As far as cleaning cast iron. I usually use a small amount of dish soap to break up any food left in, then dump some Kosher salt into the pan and scrub it down with that. The salt is abrasive and will scrub the pan as well as absorb any grease left on the surface. Rinse thoroughly and put the pan back on the stove top at high heat. Heating it back up evaporates all the water back out of it and keeps it from building any rust from left over moisture. Let it cool and store away as usual.

As someone who is in this field professionally, I wanted to pass along a few tips. I always hate to refute people on the boards so I apologize Mike but you should NOT use soap on a cast iron pan to clean it out EVER. Cast iron is very porous and the soap can seep into the pan so there is the chance of ruining the taste of your food. Scrubbing out like that will also ruin the season that you put on it as well.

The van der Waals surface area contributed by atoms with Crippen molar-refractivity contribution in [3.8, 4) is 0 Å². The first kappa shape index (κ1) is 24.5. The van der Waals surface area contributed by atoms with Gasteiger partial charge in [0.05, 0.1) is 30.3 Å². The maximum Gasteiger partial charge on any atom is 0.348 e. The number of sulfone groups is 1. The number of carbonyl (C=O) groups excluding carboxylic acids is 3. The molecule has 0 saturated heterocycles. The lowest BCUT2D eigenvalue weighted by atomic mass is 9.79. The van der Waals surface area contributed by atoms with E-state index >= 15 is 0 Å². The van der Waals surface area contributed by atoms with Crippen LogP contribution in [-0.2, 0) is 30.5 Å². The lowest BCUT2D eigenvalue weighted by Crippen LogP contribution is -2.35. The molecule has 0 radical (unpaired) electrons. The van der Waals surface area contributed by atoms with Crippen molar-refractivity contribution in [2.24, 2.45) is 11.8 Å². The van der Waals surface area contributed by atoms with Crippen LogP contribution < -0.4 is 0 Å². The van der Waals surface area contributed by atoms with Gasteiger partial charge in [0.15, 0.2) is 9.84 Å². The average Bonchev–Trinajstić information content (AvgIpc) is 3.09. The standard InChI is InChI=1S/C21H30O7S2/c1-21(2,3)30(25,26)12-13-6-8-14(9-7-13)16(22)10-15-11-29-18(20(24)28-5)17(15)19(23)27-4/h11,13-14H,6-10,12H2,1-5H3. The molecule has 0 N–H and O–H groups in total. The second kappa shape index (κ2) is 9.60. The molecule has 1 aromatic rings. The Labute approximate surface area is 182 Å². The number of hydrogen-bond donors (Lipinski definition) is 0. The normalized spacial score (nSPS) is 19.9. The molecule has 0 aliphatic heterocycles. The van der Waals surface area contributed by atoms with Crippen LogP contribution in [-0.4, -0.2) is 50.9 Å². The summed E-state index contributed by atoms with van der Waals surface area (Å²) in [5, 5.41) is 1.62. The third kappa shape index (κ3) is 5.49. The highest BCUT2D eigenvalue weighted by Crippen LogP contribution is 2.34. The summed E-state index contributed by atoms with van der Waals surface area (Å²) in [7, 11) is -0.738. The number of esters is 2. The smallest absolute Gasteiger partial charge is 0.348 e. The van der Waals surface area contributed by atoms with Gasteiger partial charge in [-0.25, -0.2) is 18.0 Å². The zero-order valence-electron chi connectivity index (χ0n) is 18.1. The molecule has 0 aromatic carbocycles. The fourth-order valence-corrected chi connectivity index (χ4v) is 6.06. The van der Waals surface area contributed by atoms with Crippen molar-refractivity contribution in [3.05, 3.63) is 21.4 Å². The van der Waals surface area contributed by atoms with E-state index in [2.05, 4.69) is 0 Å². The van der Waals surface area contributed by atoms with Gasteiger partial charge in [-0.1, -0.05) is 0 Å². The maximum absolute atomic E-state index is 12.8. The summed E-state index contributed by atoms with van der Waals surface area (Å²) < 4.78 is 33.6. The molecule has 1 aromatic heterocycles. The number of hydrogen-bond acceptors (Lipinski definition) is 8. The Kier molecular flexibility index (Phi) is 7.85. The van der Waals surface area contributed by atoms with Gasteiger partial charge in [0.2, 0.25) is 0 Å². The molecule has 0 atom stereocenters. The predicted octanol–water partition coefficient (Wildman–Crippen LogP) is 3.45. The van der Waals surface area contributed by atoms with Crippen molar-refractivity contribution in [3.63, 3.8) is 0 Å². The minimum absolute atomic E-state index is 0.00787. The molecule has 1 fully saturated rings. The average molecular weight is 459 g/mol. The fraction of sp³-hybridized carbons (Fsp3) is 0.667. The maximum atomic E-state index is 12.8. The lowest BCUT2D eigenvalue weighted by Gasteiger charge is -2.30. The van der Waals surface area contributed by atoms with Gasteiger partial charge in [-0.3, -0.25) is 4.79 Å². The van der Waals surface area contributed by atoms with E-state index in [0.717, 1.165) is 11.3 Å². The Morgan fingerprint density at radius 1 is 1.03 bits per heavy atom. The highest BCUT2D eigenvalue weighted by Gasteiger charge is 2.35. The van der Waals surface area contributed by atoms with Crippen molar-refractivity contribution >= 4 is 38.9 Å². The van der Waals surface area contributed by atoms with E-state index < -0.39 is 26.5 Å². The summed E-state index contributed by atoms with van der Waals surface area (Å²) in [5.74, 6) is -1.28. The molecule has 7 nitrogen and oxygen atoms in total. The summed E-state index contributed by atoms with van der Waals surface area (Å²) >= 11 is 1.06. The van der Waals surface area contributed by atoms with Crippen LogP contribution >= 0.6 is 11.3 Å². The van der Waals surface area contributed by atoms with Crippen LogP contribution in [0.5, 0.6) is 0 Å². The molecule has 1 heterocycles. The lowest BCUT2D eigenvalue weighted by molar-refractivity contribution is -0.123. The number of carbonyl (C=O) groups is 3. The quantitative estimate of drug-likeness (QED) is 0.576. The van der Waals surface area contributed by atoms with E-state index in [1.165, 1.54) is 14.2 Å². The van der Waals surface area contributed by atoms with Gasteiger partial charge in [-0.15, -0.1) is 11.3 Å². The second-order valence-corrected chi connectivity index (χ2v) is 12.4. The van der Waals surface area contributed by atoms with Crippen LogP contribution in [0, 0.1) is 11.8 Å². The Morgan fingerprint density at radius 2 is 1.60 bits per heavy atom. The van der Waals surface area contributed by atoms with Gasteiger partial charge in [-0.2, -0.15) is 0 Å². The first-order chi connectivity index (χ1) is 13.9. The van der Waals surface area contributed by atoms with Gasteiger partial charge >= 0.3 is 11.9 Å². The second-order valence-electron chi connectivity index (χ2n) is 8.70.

In fact, I have had my cast iron pan for years and it has never even seen water. What you want to do is get a good season on it. And I know Lodge says their pans are pre-seasoned, but you should do it yourself anyway as it will make a difference. What you want to do is rub oil (I use olive, but any neutral oil will do, no nut oils) all over the outsides and handle of the pan. Then fill the pan about halfway with the oil and rub the oil into the other top half. Put it in the oven for one hour at 350 degrees. Let cool, dump the oil and dry it with a soft cloth. After a few uses, it will only take a soft cloth to clean it out while the pan is still kind of warm. For best results, after cleaning out, put some more oil on a towel and rub it into the interior of the pan. This should give you great results in using a cast iron pan for many years to come, and I swear by Lodge (great pans, great price and made in USA).